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Welcome to GW Libraries at the George Washington University, including the Gelman Library on the Foggy Bottom Campus, Eckles Library at Mount Vernon Campus, and the Virginia Science and Technology Campus Library. Part of GW Libraries & Academic Innovation.

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Rare Book Friday in the Special Collections Research CenterFriday, August 26, 2016
Noon to 4:00pm
Gelman Library, Room 710 (Kiev Room)

August Featured Collection: Kiev Judaica Collection

Join us for an up-close look at the jewels of GW's special collections at this monthly open house. Archivists will choose a different collection for display each month and be on hand to a discuss the books and answer questions. This is a great opportunity to interact with rare and historic items that are usually kept in secure storage areas. Learn how to enhance your research using the rich trove of primary sources available in GW's Special Collections Research Center. 

The GW Libraries have diverse and wide-ranging holdings in the field of Hebrew and Judaic studies, including modern Judaica, rare books, and archival materials. Foremost among these is the I. Edward Kiev Collection, the leading university collection of pre-modern Hebraica and Judaica, and of Hebrew and Jewish bibliographic literature, in the Washington Research Library Consortium.

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Learn how to manage your courses in Blackboard, how to use digital technology in your classroom, and how the libraries can support your and your students' research. Meet research & instruction librarians, as well as experts from GW's Instructional Technology Lab and Academic Technologies. This orientation is appropriate for all faculty, adjunct faculty, and teaching assistants.

There are two sessions to choose from:

Thursday, September 1, 6-7pm
Friday, September 9, 2:30pm-3:30pm

These orientations fill up early so please RSVP to reserve your preferred session. Please email librarian Ann Brown with questions.

Be sure to check out our research guide, "Library Resources for Teaching and Research Support" for more information, and feel free to contact a librarian to schedule a one-on-one research consultation at any point during the semester.

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Start Smart with a Graduate Student Library OrientationGet to know the powerful tools and unique resources your Libraries have for graduate students. Learn about library spaces and services, and discover resources specific to your discipline. This orientation will provide a great overview of how to use the library and make sure you are ready for that first research project.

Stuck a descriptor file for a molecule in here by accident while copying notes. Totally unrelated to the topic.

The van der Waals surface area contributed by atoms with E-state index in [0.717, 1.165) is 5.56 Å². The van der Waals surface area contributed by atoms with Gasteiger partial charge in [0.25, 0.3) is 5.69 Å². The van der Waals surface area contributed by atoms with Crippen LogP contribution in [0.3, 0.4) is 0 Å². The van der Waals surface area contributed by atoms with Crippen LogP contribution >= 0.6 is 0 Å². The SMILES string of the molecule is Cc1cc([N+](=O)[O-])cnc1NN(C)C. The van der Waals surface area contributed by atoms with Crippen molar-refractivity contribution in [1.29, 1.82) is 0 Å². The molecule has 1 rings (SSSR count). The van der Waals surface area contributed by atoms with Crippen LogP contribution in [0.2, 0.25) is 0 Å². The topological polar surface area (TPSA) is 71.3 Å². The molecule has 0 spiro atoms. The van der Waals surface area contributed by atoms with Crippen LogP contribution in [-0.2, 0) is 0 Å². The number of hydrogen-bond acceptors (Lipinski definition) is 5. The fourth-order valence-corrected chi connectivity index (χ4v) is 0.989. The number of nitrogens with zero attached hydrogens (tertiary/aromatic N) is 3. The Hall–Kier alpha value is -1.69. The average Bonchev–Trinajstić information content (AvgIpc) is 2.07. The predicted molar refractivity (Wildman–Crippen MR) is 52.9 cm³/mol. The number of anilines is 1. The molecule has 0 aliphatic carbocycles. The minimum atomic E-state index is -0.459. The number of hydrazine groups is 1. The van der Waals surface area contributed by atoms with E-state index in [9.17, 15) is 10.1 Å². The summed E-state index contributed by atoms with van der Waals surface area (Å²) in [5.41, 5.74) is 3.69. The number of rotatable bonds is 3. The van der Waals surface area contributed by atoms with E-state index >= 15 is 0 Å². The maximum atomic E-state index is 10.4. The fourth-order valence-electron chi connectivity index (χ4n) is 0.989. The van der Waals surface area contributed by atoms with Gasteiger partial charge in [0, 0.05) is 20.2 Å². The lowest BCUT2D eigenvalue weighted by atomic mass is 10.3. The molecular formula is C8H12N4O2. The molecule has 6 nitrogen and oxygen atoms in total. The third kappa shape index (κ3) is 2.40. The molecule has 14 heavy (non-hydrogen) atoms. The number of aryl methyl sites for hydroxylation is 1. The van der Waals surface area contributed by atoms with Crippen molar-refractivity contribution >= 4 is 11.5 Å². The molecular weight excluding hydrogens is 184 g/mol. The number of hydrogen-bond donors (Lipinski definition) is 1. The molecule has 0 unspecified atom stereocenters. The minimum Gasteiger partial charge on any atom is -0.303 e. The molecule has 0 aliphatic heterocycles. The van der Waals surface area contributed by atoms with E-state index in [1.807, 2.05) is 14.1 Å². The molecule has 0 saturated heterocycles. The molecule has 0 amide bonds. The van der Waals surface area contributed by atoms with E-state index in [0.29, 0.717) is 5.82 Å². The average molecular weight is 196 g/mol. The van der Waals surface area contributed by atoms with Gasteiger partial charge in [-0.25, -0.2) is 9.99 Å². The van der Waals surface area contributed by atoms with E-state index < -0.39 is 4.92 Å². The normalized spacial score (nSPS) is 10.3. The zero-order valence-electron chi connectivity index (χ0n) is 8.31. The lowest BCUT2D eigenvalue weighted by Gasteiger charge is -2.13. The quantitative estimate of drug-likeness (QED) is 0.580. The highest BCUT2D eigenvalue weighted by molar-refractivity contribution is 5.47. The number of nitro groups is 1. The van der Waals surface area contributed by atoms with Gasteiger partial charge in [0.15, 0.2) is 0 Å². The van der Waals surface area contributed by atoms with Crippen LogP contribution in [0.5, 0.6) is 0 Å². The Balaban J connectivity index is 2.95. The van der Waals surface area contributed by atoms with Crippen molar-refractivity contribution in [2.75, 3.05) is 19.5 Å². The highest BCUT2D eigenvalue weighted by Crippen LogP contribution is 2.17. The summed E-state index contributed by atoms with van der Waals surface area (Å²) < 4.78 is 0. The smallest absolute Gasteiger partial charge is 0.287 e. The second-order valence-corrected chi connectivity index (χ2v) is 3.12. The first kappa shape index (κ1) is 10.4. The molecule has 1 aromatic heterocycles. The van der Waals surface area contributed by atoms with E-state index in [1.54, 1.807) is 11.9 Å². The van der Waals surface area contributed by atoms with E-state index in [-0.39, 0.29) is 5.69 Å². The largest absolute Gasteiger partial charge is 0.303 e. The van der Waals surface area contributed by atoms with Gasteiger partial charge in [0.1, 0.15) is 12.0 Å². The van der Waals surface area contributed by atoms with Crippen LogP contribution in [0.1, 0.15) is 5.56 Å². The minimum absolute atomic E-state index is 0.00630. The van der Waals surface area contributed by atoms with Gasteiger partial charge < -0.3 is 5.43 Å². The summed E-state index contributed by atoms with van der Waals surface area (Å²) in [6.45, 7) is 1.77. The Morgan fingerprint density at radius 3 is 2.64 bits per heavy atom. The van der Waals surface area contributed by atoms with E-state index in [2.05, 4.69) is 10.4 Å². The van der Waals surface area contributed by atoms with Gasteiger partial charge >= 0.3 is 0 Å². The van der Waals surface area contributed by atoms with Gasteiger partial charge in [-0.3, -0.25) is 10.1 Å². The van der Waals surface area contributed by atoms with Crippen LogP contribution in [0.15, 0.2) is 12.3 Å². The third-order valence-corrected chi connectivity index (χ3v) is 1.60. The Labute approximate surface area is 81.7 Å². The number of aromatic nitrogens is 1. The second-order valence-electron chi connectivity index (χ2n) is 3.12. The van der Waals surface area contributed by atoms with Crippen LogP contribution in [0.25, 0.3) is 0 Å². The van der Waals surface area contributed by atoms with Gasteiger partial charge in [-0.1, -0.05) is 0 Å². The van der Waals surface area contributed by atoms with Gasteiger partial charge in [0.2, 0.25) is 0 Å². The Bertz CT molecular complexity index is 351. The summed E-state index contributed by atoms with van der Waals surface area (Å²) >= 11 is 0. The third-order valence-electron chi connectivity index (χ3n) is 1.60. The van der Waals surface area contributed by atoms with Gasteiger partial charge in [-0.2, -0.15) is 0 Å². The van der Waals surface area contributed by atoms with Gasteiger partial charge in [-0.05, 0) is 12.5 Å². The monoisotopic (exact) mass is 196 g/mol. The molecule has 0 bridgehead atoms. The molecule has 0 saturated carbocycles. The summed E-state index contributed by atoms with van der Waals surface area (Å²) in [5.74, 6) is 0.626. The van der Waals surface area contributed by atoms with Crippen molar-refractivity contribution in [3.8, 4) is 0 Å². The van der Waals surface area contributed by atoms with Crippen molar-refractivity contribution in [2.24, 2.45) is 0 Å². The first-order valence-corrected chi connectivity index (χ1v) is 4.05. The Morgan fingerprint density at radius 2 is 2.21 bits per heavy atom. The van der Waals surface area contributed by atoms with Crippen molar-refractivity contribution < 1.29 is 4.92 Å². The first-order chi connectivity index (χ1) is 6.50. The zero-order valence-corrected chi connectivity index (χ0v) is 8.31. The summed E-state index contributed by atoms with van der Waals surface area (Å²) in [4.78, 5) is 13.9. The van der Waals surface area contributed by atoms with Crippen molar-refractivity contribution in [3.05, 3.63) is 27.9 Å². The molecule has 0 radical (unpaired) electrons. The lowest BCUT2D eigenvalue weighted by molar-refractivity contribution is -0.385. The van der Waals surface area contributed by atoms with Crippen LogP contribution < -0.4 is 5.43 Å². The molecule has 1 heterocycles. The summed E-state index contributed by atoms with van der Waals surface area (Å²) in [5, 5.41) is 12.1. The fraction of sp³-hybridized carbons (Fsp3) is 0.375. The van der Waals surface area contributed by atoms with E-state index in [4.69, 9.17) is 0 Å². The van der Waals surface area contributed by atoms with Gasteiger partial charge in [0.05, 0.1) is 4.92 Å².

There are six sessions to choose from:

Thursday, August 18, 5-6pm
Friday, August 19, 11:30am-12:30pm
Thursday, August 25, 4-5pm
Friday, August 26, 11:30am-12:30pm, 2-3pm, and 3-4pm

These orientations fill up early so please RSVP to reserve your preferred session.

Be sure to check out our research guide, "What Graduate Students Need to Know " for more information, and feel free to contact a librarian to schedule a one-on-one research consultation at any point during the semester.

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Vision Magazine 2016We are proud to announce that the annual magazine of the GW Libraries, VISION, is now available in print and online.  

In this edition, we explore how the GW Libraries contribute to student and faculty scholarship through collaborations to create new software, build databases, perform statistical analyses, create 3-D models, manage and visualize their research data, and more. You can also find out how showcasing faculty scholarship, using the power of crowdsourcing to understand history, and providing a 24/7 "amazing space for students" are all part of the daily work of the GW Libraries.  

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The year was 1847 and slavery was legal in the District of Columbia, although it was the site of significant anti-slavery activism. Two enslaved men, known only as Abram and John, were owned by Capt. Haynes of Virginia and brought to Columbian College to assist him in his work as the college's steward. Columbian College student Henry J. Arnold provided Abram with $14 and a letter for an attorney with the intention that Abram would file a lawsuit to win his freedom. For this act of bravery, Arnold was expelled from the college. 
 
While the Arnold Case was not completely forgotten in the history of GW, it has remained largely obscure or else apocryphal to both scholars and the general public. Thanks to collaboration between DCAAP and the GW Libraries' digital services unit, the University Archives have now made available to scholars a cache of documents that illuminates this situation. The documentation consists of drafts and copies of letters written by Columbian College’s then-president, Joel S. Bacon, to Arnold, his family and others who inquired or appealed to Bacon about the matter. With this critical documentation, the story of enslaved people at Columbian College can now be more fully told.

Read more about this incident and the about the documents in a post by University Archivist Christie Peterson.

 

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